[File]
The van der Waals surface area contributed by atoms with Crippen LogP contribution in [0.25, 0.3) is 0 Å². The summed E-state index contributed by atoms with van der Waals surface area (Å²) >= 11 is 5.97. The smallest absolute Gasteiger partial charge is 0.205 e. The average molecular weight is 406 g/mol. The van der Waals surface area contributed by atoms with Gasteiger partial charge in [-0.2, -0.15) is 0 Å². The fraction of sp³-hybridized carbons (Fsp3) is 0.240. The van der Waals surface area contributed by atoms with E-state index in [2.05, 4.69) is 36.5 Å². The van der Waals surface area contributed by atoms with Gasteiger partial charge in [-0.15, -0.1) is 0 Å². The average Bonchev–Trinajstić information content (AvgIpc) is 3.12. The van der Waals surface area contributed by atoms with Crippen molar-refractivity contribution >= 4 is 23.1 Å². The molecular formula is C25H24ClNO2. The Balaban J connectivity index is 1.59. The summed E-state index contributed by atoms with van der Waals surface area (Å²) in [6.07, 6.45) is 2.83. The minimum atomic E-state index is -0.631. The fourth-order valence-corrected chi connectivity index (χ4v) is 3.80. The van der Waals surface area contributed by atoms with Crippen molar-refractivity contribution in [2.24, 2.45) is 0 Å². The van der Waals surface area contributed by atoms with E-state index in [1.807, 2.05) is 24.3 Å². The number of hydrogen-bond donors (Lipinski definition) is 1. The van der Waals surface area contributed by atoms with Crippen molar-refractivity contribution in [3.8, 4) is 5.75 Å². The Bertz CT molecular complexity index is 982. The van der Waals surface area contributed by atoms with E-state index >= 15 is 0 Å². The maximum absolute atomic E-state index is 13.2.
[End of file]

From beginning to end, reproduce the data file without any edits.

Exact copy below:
The van der Waals surface area contributed by atoms with Crippen LogP contribution in [0.25, 0.3) is 0 Å². The summed E-state index contributed by atoms with van der Waals surface area (Å²) >= 11 is 5.97. The smallest absolute Gasteiger partial charge is 0.205 e. The average molecular weight is 406 g/mol. The van der Waals surface area contributed by atoms with Gasteiger partial charge in [-0.2, -0.15) is 0 Å². The fraction of sp³-hybridized carbons (Fsp3) is 0.240. The van der Waals surface area contributed by atoms with E-state index in [2.05, 4.69) is 36.5 Å². The van der Waals surface area contributed by atoms with Gasteiger partial charge in [-0.15, -0.1) is 0 Å². The average Bonchev–Trinajstić information content (AvgIpc) is 3.12. The van der Waals surface area contributed by atoms with Crippen molar-refractivity contribution >= 4 is 23.1 Å². The molecular formula is C25H24ClNO2. The Balaban J connectivity index is 1.59. The summed E-state index contributed by atoms with van der Waals surface area (Å²) in [6.07, 6.45) is 2.83. The minimum atomic E-state index is -0.631. The fourth-order valence-corrected chi connectivity index (χ4v) is 3.80. The van der Waals surface area contributed by atoms with Crippen molar-refractivity contribution in [2.24, 2.45) is 0 Å². The van der Waals surface area contributed by atoms with E-state index in [1.807, 2.05) is 24.3 Å². The number of hydrogen-bond donors (Lipinski definition) is 1. The van der Waals surface area contributed by atoms with Crippen molar-refractivity contribution in [3.8, 4) is 5.75 Å². The Bertz CT molecular complexity index is 982. The van der Waals surface area contributed by atoms with E-state index >= 15 is 0 Å². The maximum absolute atomic E-state index is 13.2.